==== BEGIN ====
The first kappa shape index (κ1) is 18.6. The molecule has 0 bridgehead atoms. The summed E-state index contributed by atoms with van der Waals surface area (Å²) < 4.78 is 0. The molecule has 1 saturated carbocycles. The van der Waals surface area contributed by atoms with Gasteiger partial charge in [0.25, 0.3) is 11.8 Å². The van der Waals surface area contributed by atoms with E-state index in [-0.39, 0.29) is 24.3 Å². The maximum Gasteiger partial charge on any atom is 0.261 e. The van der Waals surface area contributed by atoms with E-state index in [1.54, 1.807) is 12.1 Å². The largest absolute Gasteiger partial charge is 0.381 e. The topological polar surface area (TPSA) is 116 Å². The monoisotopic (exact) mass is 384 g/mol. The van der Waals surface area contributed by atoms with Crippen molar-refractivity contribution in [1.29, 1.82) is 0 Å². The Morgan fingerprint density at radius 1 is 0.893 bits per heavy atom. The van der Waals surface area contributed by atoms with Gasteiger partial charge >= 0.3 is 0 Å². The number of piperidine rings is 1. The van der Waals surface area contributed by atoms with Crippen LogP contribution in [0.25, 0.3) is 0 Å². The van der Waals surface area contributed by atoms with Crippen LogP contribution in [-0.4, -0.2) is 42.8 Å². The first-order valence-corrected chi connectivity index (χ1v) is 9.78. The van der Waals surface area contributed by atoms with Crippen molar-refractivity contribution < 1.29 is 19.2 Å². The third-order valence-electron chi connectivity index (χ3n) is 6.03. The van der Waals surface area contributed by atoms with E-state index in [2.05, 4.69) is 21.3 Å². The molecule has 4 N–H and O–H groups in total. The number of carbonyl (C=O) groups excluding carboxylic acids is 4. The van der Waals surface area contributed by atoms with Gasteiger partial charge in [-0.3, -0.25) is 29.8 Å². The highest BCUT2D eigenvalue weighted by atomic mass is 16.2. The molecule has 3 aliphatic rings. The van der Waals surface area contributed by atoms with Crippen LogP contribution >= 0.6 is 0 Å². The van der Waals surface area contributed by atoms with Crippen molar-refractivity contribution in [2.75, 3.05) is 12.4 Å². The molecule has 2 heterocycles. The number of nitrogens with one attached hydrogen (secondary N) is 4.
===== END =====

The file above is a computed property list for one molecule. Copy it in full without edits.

The first kappa shape index (κ1) is 18.6. The molecule has 0 bridgehead atoms. The summed E-state index contributed by atoms with van der Waals surface area (Å²) < 4.78 is 0. The molecule has 1 saturated carbocycles. The van der Waals surface area contributed by atoms with Gasteiger partial charge in [0.25, 0.3) is 11.8 Å². The van der Waals surface area contributed by atoms with E-state index in [-0.39, 0.29) is 24.3 Å². The maximum Gasteiger partial charge on any atom is 0.261 e. The van der Waals surface area contributed by atoms with E-state index in [1.54, 1.807) is 12.1 Å². The largest absolute Gasteiger partial charge is 0.381 e. The topological polar surface area (TPSA) is 116 Å². The monoisotopic (exact) mass is 384 g/mol. The van der Waals surface area contributed by atoms with Crippen molar-refractivity contribution in [1.29, 1.82) is 0 Å². The Morgan fingerprint density at radius 1 is 0.893 bits per heavy atom. The van der Waals surface area contributed by atoms with Gasteiger partial charge >= 0.3 is 0 Å². The number of piperidine rings is 1. The van der Waals surface area contributed by atoms with Crippen LogP contribution in [0.25, 0.3) is 0 Å². The van der Waals surface area contributed by atoms with Crippen LogP contribution in [-0.4, -0.2) is 42.8 Å². The first-order valence-corrected chi connectivity index (χ1v) is 9.78. The van der Waals surface area contributed by atoms with Crippen molar-refractivity contribution < 1.29 is 19.2 Å². The third-order valence-electron chi connectivity index (χ3n) is 6.03. The van der Waals surface area contributed by atoms with E-state index in [2.05, 4.69) is 21.3 Å². The molecule has 4 N–H and O–H groups in total. The number of carbonyl (C=O) groups excluding carboxylic acids is 4. The van der Waals surface area contributed by atoms with Gasteiger partial charge in [-0.3, -0.25) is 29.8 Å². The highest BCUT2D eigenvalue weighted by atomic mass is 16.2. The molecule has 3 aliphatic rings. The van der Waals surface area contributed by atoms with Crippen LogP contribution >= 0.6 is 0 Å². The van der Waals surface area contributed by atoms with Crippen molar-refractivity contribution in [2.75, 3.05) is 12.4 Å². The molecule has 2 heterocycles. The number of nitrogens with one attached hydrogen (secondary N) is 4.